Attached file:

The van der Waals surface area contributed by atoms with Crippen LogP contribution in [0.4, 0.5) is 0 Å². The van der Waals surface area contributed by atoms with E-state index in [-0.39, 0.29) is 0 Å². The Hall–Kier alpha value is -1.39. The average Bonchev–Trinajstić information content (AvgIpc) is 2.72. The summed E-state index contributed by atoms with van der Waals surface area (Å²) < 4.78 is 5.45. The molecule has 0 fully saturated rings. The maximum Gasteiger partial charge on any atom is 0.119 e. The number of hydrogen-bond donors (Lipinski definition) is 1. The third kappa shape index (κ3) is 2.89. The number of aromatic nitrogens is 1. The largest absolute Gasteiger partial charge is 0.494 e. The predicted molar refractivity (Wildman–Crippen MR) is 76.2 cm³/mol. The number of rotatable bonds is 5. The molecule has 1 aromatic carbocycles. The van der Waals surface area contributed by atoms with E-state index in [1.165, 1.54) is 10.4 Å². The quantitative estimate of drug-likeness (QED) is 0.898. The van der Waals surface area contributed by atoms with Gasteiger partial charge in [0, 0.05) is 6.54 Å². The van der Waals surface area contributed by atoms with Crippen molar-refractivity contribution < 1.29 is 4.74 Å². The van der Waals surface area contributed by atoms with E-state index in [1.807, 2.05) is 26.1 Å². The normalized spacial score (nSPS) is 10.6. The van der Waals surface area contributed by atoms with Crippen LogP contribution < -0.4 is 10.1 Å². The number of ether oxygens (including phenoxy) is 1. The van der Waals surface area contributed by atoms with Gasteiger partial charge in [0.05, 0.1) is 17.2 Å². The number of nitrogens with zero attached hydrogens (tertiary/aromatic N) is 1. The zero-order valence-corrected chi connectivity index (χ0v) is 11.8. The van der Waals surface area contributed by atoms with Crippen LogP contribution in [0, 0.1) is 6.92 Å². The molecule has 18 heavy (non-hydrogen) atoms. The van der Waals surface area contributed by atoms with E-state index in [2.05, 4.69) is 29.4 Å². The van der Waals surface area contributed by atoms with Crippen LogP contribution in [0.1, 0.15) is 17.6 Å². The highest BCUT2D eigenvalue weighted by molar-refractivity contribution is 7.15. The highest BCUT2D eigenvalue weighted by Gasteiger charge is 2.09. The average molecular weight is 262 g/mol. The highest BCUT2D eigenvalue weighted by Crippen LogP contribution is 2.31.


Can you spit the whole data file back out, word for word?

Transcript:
The van der Waals surface area contributed by atoms with Crippen LogP contribution in [0.4, 0.5) is 0 Å². The van der Waals surface area contributed by atoms with E-state index in [-0.39, 0.29) is 0 Å². The Hall–Kier alpha value is -1.39. The average Bonchev–Trinajstić information content (AvgIpc) is 2.72. The summed E-state index contributed by atoms with van der Waals surface area (Å²) < 4.78 is 5.45. The molecule has 0 fully saturated rings. The maximum Gasteiger partial charge on any atom is 0.119 e. The number of hydrogen-bond donors (Lipinski definition) is 1. The third kappa shape index (κ3) is 2.89. The number of aromatic nitrogens is 1. The largest absolute Gasteiger partial charge is 0.494 e. The predicted molar refractivity (Wildman–Crippen MR) is 76.2 cm³/mol. The number of rotatable bonds is 5. The molecule has 1 aromatic carbocycles. The van der Waals surface area contributed by atoms with E-state index in [1.165, 1.54) is 10.4 Å². The quantitative estimate of drug-likeness (QED) is 0.898. The van der Waals surface area contributed by atoms with Gasteiger partial charge in [0, 0.05) is 6.54 Å². The van der Waals surface area contributed by atoms with Crippen molar-refractivity contribution < 1.29 is 4.74 Å². The van der Waals surface area contributed by atoms with E-state index in [1.807, 2.05) is 26.1 Å². The normalized spacial score (nSPS) is 10.6. The van der Waals surface area contributed by atoms with Crippen LogP contribution < -0.4 is 10.1 Å². The number of ether oxygens (including phenoxy) is 1. The van der Waals surface area contributed by atoms with Gasteiger partial charge in [0.05, 0.1) is 17.2 Å². The number of nitrogens with zero attached hydrogens (tertiary/aromatic N) is 1. The zero-order valence-corrected chi connectivity index (χ0v) is 11.8. The van der Waals surface area contributed by atoms with Crippen LogP contribution in [0, 0.1) is 6.92 Å². The molecule has 18 heavy (non-hydrogen) atoms. The van der Waals surface area contributed by atoms with E-state index in [2.05, 4.69) is 29.4 Å². The van der Waals surface area contributed by atoms with Crippen LogP contribution in [0.1, 0.15) is 17.6 Å². The highest BCUT2D eigenvalue weighted by molar-refractivity contribution is 7.15. The highest BCUT2D eigenvalue weighted by Gasteiger charge is 2.09. The average molecular weight is 262 g/mol. The highest BCUT2D eigenvalue weighted by Crippen LogP contribution is 2.31.